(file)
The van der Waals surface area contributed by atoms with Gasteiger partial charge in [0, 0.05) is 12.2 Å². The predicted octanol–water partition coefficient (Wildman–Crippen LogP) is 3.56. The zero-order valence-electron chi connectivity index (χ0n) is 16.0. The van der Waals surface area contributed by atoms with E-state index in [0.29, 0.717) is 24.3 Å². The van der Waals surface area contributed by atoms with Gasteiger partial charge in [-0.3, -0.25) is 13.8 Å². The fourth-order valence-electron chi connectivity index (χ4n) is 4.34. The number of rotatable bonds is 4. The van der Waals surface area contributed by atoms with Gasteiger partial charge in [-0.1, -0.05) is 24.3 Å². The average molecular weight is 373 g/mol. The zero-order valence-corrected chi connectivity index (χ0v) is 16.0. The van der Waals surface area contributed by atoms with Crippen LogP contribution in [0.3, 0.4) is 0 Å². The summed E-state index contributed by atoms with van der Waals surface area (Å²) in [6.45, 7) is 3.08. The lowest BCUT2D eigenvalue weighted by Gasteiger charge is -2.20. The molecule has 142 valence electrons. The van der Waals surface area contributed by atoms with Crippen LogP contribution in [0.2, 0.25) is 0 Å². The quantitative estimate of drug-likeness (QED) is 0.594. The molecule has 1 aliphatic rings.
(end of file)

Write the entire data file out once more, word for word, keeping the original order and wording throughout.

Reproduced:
The van der Waals surface area contributed by atoms with Gasteiger partial charge in [0, 0.05) is 12.2 Å². The predicted octanol–water partition coefficient (Wildman–Crippen LogP) is 3.56. The zero-order valence-electron chi connectivity index (χ0n) is 16.0. The van der Waals surface area contributed by atoms with E-state index in [0.29, 0.717) is 24.3 Å². The van der Waals surface area contributed by atoms with Gasteiger partial charge in [-0.3, -0.25) is 13.8 Å². The fourth-order valence-electron chi connectivity index (χ4n) is 4.34. The number of rotatable bonds is 4. The van der Waals surface area contributed by atoms with Gasteiger partial charge in [-0.1, -0.05) is 24.3 Å². The average molecular weight is 373 g/mol. The zero-order valence-corrected chi connectivity index (χ0v) is 16.0. The van der Waals surface area contributed by atoms with Crippen LogP contribution in [0.3, 0.4) is 0 Å². The summed E-state index contributed by atoms with van der Waals surface area (Å²) in [6.45, 7) is 3.08. The lowest BCUT2D eigenvalue weighted by Gasteiger charge is -2.20. The molecule has 142 valence electrons. The van der Waals surface area contributed by atoms with Crippen LogP contribution in [0.2, 0.25) is 0 Å². The quantitative estimate of drug-likeness (QED) is 0.594. The molecule has 1 aliphatic rings.